One of the most unique and strange relationships in modern literature exists between Ignatius Reilly and Myrna Minkoff, the two perceived dunces in John Kennedy Toole’s A Confederacy of Dunces. The correspondence between them runs throughout the novel. In the beginning, Ignatius feels a certain air of superiority over her, yet she feels that he has lost touch with reality, and her suggestion begin to control his actions, as he tries to win at her own game. She genuinely cares for him and writes her opinion of how to transform his life. In three separate attempts to quiet her unrelenting criticism and suggestions, he heeds her advice, each time failing miserably and causing greater adversity for himself. Yet, at the end of the novel, in a comedic irony, she saves him from mental and physical captivity.
At the beginning of the relationship between the reader and the association between Ignatius and Myrna, Ignatius writes an egotistical letter to explain his adventures working at and grand plans for Levy Pants. Ignatius explains: "I have several excellent ideas already, and I know that I, for one, will eventually make Mr. Levy decide to put his heart and soul in the firm" (pg. 90). In Ignatius's own fantasy world, he honestly supposes that his changes will cause a revolutionary transformation of Levy Pants. He believes that his innovative contrivances can transform the forgotten Levy Pants into a Fortune 500 company, and he writes to Myrna in an attempt to clarify and reinforce his deranged world view. Reality does not allow for Ignatius's idealized rebirth of the factory, but Ignatius fails to see the actuality of the situation, and ...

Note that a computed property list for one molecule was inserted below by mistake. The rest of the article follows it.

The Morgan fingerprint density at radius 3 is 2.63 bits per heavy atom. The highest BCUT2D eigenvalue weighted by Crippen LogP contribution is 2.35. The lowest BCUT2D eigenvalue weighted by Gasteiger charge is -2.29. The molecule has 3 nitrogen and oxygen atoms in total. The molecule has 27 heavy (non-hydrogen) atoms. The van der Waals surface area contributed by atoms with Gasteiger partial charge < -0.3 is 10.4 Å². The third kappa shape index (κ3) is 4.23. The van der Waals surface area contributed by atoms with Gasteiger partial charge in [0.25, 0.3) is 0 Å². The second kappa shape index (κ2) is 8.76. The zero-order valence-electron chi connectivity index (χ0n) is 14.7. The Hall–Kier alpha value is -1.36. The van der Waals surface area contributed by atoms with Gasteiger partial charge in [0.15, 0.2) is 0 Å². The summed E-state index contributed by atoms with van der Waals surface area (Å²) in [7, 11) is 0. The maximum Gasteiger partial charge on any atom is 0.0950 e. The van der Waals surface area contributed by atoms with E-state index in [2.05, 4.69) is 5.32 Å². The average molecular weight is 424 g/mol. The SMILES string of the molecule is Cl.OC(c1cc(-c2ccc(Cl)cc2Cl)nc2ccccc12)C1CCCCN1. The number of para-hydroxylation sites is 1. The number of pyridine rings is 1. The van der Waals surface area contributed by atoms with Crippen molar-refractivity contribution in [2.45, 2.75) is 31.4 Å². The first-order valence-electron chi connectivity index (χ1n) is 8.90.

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...r Myrna physically enters his life. She saves his mind and body from imminent institutionalization.
Relationships sometimes have profound effects on the people in them. At the beginning of the novel, Ignatius feels a great deal of superiority over Myrna. However, as the relationship between them develops through the novel, it causes a tremendous amount of hardship in his life, due to Myrna's critical letters to Ignatius, and his perseverance to take her advice. Like a naughty boy unable to learn his lesson and the consequence of his actions, Ignatius continues his pursuit to fulfill Myrna's suggestions on three separate occasions, each ending in horrible failure. Yet, in a ironic twist, Myrna becomes Ignatius's only escape from a life troubled by taking Myrna's advice. Her letters affect Ignatius in a manner that only her car and body can remedy.
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